These capital sources are usually easier to fund than hard money or bank loans because they are - for the most part - conducted as an unofficial I-O-U or equity share agreement, rather than a more tedious process with a mortgage note and lien on the property.
Once you’ve sourced the right capital, it’s time to close on the house.
For this part of the process, you’ll either work by yourself, with an attorney, or with an agent. Pennsylvania is what’s called an “all-inclusive” state. Meaning, the title insurance charge includes the cost of the search, the examination, escrow and settlement services, and the insurance risk assumed by the title insurer. It’s also important to note that, unlike many other states, Pennsylvania does not require an attorney to facilitate the closing.
Typically, what you’ll do is send the earnest money over to a third party and follow standard closing costs like getting an inspection and an appraisal. Then, after about 21 - 60 days, you’ll close on the property and begin your renovation.
When renovating the property, the ultimate guide should be to maximize your profit potential while simultaneously minimizing your downside exposure. The best way to do this is by researching the area to determine which renovations are crucial to your project and which can be avoided. Each item should then be scrutinized thoroughly to determine if its cost will generate an outsized Return on Investment (ROI).
Upgrades that are too extravagant will put the project over budget, and improvements that don’t separate the home from the rest of the competition will relegate the asset to mediocrity and ultimately hurt the sales price.
Consider the following list of high ROI capital expenditures for the Middle Atlantic region of the United States compiled by Remodeling Magazine:
Once you’ve completed your renovation, it’s time to continue your real estate investing and resell the house.
The majority of residential fix and flip investors typically renovate and sell the house to owner-occupied homeowners. These buyers are typically the most motivated and aggressive.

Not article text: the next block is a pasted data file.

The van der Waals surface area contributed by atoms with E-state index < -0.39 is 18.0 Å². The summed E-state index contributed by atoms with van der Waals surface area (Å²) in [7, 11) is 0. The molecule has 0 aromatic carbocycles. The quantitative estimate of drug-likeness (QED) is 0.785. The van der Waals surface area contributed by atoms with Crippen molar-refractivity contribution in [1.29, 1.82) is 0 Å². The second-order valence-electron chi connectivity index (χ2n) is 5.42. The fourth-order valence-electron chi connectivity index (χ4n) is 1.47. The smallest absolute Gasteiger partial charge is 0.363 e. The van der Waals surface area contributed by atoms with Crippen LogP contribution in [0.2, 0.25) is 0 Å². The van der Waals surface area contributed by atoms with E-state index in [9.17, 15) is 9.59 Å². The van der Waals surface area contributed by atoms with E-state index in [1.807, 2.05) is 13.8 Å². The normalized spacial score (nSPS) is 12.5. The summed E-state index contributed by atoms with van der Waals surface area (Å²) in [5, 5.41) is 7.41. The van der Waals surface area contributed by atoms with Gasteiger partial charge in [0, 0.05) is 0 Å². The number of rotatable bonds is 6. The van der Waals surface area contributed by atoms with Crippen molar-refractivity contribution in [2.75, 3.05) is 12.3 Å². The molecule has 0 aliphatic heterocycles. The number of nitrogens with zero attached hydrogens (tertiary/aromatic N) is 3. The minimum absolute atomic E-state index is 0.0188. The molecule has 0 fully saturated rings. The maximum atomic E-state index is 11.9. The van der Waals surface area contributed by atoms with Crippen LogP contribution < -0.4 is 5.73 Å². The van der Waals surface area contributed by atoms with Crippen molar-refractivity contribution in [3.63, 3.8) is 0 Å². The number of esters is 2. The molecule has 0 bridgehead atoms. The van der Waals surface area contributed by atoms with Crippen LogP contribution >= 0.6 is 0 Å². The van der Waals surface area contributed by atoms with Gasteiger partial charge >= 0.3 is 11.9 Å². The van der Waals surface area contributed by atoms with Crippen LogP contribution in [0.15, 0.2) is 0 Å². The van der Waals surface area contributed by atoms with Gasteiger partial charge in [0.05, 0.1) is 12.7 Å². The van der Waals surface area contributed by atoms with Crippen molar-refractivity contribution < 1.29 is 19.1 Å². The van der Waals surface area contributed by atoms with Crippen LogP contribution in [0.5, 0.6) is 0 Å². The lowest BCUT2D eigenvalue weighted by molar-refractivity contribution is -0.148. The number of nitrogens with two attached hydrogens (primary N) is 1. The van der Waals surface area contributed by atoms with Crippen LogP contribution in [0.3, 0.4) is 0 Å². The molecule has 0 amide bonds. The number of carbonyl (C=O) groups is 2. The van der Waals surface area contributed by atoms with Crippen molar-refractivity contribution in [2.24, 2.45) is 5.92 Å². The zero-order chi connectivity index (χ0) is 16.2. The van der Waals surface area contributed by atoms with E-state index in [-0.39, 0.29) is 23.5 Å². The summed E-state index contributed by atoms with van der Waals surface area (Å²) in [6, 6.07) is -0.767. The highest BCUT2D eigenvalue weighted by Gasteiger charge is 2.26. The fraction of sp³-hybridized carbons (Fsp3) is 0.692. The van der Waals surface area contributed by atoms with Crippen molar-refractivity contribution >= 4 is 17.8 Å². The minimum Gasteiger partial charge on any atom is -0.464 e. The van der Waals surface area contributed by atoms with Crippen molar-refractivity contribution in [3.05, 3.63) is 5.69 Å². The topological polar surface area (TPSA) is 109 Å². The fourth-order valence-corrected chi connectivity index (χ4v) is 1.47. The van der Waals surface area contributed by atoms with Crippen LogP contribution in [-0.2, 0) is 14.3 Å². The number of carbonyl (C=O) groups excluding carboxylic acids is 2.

There are a number of ways to find houses to flip in the state of Pennsylvania. Some options include: sifting through live listings on Zillow and the MLS, leveraging wholesale networks, and working with real estate agents.
You could also perform direct seller marketing tactics like sending postcards, making cold calls, and going door-to-door to see if people would be receptive to fielding offers. Many investors also work alongside banks and auction sites to find upcoming foreclosures coming on the market.
Whichever strategy you employ, be sure to stay on top of the latest tactics, trends, and opportunities. The more houses you sift through, the better chances you’ll have of success as a flipper.
No, you don’t need a license to flip houses in Pennsylvania, but it might be a good idea to get one anyway.
If you plan on flipping a number of houses within the state, you’ll end up paying a pretty penny to your real estate agent when he or she markets and sells the property on your behalf.
Getting a license will not only help you avoid these fees, but it’ll also give you access to additional resources (like the MLS) not readily available to other investors.
Read Also: How To Get MLS Access: The (Ultimate) Guide
Don’t have any money to flip your house? No problem at all! Here are some strategies and funding sources you should consider with no money down:
Pennsylvania is a very diverse state, with so many attributes and attractive cities. When deciding which place you should invest, you should consider the rate of growth, population, and median house price. According to Redfin, here are the fastest-growing cities in Pennsylvania:
Flipping houses is a fun and lucrative investment strategy. Pennsylvania, specifically, has a lot to offer investors when it comes to attractively priced houses, engaging residents, and desirable neighborhoods.
Do your research, learn from your mentor, engage in open dialogue with local brokers, and analyze every deal that comes across your desk. You might not believe it, but before you know it, you’ll be flipping multiple houses a year generating thousands of dollars in income.
Join our mailing list to receive the latest news and updates from our team.
Don't worry, your information will not be shared.